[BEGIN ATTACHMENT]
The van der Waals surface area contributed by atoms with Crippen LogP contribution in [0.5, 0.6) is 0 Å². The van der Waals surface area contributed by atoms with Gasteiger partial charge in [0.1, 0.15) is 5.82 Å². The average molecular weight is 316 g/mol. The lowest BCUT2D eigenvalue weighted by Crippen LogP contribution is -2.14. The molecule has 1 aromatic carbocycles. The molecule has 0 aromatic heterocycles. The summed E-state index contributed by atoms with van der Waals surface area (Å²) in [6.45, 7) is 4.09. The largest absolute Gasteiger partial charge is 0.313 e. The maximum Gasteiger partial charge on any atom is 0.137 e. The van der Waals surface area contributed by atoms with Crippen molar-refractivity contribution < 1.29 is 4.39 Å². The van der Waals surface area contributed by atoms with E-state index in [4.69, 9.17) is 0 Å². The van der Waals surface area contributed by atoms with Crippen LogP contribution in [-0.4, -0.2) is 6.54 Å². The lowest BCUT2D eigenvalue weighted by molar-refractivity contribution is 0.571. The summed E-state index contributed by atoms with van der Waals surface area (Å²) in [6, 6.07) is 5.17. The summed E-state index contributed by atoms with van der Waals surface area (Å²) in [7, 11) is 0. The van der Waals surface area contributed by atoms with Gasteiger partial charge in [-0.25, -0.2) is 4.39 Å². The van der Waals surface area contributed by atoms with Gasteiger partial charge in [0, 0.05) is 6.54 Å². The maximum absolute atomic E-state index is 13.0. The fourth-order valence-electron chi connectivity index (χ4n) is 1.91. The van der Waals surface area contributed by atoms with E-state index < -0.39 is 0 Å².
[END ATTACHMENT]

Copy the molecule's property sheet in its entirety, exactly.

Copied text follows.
The van der Waals surface area contributed by atoms with Crippen LogP contribution in [0.5, 0.6) is 0 Å². The van der Waals surface area contributed by atoms with Gasteiger partial charge in [0.1, 0.15) is 5.82 Å². The average molecular weight is 316 g/mol. The lowest BCUT2D eigenvalue weighted by Crippen LogP contribution is -2.14. The molecule has 1 aromatic carbocycles. The molecule has 0 aromatic heterocycles. The summed E-state index contributed by atoms with van der Waals surface area (Å²) in [6.45, 7) is 4.09. The largest absolute Gasteiger partial charge is 0.313 e. The maximum Gasteiger partial charge on any atom is 0.137 e. The van der Waals surface area contributed by atoms with Crippen molar-refractivity contribution < 1.29 is 4.39 Å². The van der Waals surface area contributed by atoms with E-state index in [4.69, 9.17) is 0 Å². The van der Waals surface area contributed by atoms with Crippen LogP contribution in [-0.4, -0.2) is 6.54 Å². The lowest BCUT2D eigenvalue weighted by molar-refractivity contribution is 0.571. The summed E-state index contributed by atoms with van der Waals surface area (Å²) in [6, 6.07) is 5.17. The summed E-state index contributed by atoms with van der Waals surface area (Å²) in [7, 11) is 0. The van der Waals surface area contributed by atoms with Gasteiger partial charge in [-0.25, -0.2) is 4.39 Å². The van der Waals surface area contributed by atoms with Gasteiger partial charge in [0, 0.05) is 6.54 Å². The maximum absolute atomic E-state index is 13.0. The fourth-order valence-electron chi connectivity index (χ4n) is 1.91. The van der Waals surface area contributed by atoms with E-state index < -0.39 is 0 Å².